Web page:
Harteman Wildfowl, presented by Jan Harteman
The lesser scaup is a small North American diving duck that migrates south as far as Central America in winter. It is colloquially known as the little bluebill or broadbill because of its distinctive blue bill. The origin of the name scaup may stem from the bird's preference for feeding on scalp—the Scottish word for clams, oysters, and mussels; however, some credit it to the female's discordant scaup call as the name's source. It is apparently a very close relative of the Holarctic greater scaup (Aythya marila).
This species has an extremely large range, and hence does not approach the thresholds for Vulnerable under the range size criterion (Extent of Occurrence <20,000 km2 combined with a declining or fluctuating range size, habitat extent/quality, or population size and a small number of locations or severe fragmentation). Despite the fact that the population trend appears to be decreasing, the decline is not believed to be sufficiently rapid to approach the thresholds for Vulnerable under the population trend criterion (>30% decline over ten years or three generations). The population size is extremely large, and hence does not approach the thresholds for Vulnerable under the population size criterion (<10,000 mature individuals with a continuing decline estimated to be >10% in ten years or three generations, or with a specified population structure). For these reasons the species is evaluated as Least Concern (IUCN, 2012).
Lesser scaup forage mainly by sifting through the bottom mud, usually after diving and swimming underwater, occasionally by dabbling without diving. They mainly eat molluskssuch as mussels and clams, as well as seeds and other parts of aquatic plants like sedges and bulrushes (Cyperaceae), "pondweeds", widgeon-grass (Ruppia cirrhosa), wild celery (Vallisneria americana) or wild rice (Zizania). In winter, but less so in summer, other aquatic animals—crustacean, insect and their larvae and small fishes—form an important part of their diet. It has been reported that both the lesser and the greater scaup have shifted their traditional migration routes to take advantage of the presence of thezebra mussel (Dreissena polymorpha) in Lake Erie, which was accidentally introduced in the 1980s and has multiplied enormously. This may pose a risk to these birds because zebra mussels are efficient filter feeders and so accumulate environmental contaminants rapidly.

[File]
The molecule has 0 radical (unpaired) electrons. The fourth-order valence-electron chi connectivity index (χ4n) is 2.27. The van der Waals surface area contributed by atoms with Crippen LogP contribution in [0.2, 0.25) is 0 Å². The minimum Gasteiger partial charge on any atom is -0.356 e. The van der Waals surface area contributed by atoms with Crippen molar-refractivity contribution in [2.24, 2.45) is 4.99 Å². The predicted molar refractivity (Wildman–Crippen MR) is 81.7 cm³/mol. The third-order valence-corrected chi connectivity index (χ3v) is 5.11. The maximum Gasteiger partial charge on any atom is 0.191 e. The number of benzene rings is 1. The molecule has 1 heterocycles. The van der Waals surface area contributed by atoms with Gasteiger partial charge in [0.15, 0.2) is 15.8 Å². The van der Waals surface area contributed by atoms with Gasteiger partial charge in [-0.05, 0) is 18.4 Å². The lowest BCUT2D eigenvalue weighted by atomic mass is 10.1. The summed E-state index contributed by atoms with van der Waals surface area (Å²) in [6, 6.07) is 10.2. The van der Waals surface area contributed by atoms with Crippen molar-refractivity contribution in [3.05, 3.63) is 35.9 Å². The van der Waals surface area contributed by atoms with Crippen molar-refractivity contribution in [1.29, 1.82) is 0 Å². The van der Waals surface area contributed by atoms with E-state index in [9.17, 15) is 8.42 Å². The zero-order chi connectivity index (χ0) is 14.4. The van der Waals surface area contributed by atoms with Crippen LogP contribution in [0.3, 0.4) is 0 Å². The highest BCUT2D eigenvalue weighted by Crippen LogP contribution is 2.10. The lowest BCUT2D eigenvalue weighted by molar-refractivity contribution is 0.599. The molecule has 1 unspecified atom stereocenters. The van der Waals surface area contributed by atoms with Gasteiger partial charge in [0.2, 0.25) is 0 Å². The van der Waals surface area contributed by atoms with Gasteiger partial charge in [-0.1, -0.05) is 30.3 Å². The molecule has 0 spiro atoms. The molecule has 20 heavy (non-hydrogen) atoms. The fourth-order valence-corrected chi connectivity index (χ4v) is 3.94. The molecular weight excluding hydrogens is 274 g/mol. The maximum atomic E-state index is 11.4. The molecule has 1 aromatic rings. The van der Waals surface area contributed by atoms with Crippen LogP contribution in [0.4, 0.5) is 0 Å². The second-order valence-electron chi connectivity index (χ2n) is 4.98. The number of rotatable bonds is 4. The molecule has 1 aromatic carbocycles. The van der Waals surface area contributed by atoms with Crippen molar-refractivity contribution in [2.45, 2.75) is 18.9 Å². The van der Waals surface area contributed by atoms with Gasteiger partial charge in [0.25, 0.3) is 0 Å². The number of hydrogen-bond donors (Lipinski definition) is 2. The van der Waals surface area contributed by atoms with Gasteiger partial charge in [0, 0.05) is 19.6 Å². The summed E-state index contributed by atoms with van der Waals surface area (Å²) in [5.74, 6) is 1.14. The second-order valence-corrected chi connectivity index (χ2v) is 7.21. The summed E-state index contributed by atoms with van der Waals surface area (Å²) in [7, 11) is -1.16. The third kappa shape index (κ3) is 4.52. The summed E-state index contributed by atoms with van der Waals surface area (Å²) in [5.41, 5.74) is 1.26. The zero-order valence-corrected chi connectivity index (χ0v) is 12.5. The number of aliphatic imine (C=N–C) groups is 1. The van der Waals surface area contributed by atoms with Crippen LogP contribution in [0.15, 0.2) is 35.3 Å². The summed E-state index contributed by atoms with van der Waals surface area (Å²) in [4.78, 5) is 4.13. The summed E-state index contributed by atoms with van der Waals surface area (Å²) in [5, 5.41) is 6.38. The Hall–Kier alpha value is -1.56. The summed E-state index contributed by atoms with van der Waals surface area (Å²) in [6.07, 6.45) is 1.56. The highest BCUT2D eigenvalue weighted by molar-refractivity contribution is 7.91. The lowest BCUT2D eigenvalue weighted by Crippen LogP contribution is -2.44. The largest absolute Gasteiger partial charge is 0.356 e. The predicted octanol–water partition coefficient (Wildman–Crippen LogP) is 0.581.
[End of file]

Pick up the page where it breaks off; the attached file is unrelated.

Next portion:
They nest in a sheltered location on the ground near water, usually among thick vegetation such as sedges and bulrushes, sometimes in small loose groups and not rarely next to colonies of gulls or terns; several females may deposit eggs in a single nest. The drakes court the hens in the winter quarters; pairs form shortly before and during the spring migration. When nesting starts, the males aggregate while they moult into eclipse plumage, leaving the task of incubation and raising the young to the females alone.
The nest is a shallow depression scraped in the ground and lined with plants and some down feathers. Breeding begins in May, but most birds nest only in June, later than usual for North American waterfowl. The clutch numbers about 9–11 eggs on average; up to 26 eggs have been found in a single nest, but such high numbers are from more than one female. Incubation is by the female only and lasts around 3 weeks. The young fledge some 45–50 days after hatching and soon thereafter the birds migrate to winter quarters already. Lesser scaup become sexually mature in their first or second summer. The oldest known individual reached an age of over 18 years.
Before the start of the population decline (see below), about 57% of the lesser scaup nests failed each breeding season because the female was killed or the eggs were eaten or destroyed. The average brood size of nests where eggs hatched successfully was 8.33 hatchlings.
Above: Lesser scaup, adult drake
Above: Lesser scaup, adult drake
Above: Lesser scaup, adult female
Above: Lesser scaup, adult female breeding at her nest